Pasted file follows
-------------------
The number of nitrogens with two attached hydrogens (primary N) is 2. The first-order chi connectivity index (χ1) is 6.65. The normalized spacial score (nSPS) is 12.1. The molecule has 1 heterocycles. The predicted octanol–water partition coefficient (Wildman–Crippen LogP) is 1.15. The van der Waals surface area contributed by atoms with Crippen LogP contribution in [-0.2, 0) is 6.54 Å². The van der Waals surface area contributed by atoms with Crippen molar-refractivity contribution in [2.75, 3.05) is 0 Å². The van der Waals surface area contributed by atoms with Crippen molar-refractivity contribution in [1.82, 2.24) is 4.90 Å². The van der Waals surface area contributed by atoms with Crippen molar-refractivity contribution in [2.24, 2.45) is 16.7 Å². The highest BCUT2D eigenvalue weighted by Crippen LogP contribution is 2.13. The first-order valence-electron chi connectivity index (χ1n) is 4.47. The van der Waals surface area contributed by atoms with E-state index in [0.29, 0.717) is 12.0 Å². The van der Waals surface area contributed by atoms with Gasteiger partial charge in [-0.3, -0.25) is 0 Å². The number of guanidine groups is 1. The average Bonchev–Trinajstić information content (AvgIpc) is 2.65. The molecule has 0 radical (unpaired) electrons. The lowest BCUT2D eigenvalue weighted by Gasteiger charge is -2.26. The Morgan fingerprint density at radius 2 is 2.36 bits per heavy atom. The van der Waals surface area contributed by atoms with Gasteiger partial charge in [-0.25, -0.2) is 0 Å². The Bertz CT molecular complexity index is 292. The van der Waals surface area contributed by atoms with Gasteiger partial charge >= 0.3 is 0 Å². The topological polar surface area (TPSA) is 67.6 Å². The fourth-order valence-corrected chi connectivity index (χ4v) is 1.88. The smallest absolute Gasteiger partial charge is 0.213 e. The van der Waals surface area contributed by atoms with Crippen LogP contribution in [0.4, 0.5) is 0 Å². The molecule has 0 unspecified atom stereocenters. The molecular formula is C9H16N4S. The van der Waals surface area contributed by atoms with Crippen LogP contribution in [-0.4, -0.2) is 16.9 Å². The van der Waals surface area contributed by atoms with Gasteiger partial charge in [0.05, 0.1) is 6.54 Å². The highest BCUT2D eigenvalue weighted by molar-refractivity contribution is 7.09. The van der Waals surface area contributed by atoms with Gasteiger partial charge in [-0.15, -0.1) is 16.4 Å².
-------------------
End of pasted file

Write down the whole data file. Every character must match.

The number of nitrogens with two attached hydrogens (primary N) is 2. The first-order chi connectivity index (χ1) is 6.65. The normalized spacial score (nSPS) is 12.1. The molecule has 1 heterocycles. The predicted octanol–water partition coefficient (Wildman–Crippen LogP) is 1.15. The van der Waals surface area contributed by atoms with Crippen LogP contribution in [-0.2, 0) is 6.54 Å². The van der Waals surface area contributed by atoms with Crippen molar-refractivity contribution in [2.75, 3.05) is 0 Å². The van der Waals surface area contributed by atoms with Crippen molar-refractivity contribution in [1.82, 2.24) is 4.90 Å². The van der Waals surface area contributed by atoms with Crippen molar-refractivity contribution in [2.24, 2.45) is 16.7 Å². The highest BCUT2D eigenvalue weighted by Crippen LogP contribution is 2.13. The first-order valence-electron chi connectivity index (χ1n) is 4.47. The van der Waals surface area contributed by atoms with E-state index in [0.29, 0.717) is 12.0 Å². The van der Waals surface area contributed by atoms with Gasteiger partial charge in [-0.3, -0.25) is 0 Å². The number of guanidine groups is 1. The average Bonchev–Trinajstić information content (AvgIpc) is 2.65. The molecule has 0 radical (unpaired) electrons. The lowest BCUT2D eigenvalue weighted by Gasteiger charge is -2.26. The Morgan fingerprint density at radius 2 is 2.36 bits per heavy atom. The van der Waals surface area contributed by atoms with Gasteiger partial charge in [-0.25, -0.2) is 0 Å². The Bertz CT molecular complexity index is 292. The van der Waals surface area contributed by atoms with Gasteiger partial charge >= 0.3 is 0 Å². The topological polar surface area (TPSA) is 67.6 Å². The fourth-order valence-corrected chi connectivity index (χ4v) is 1.88. The smallest absolute Gasteiger partial charge is 0.213 e. The van der Waals surface area contributed by atoms with Crippen LogP contribution in [0.4, 0.5) is 0 Å². The molecule has 0 unspecified atom stereocenters. The molecular formula is C9H16N4S. The van der Waals surface area contributed by atoms with Crippen LogP contribution in [-0.4, -0.2) is 16.9 Å². The van der Waals surface area contributed by atoms with Gasteiger partial charge in [0.05, 0.1) is 6.54 Å². The highest BCUT2D eigenvalue weighted by molar-refractivity contribution is 7.09. The van der Waals surface area contributed by atoms with Gasteiger partial charge in [-0.15, -0.1) is 16.4 Å².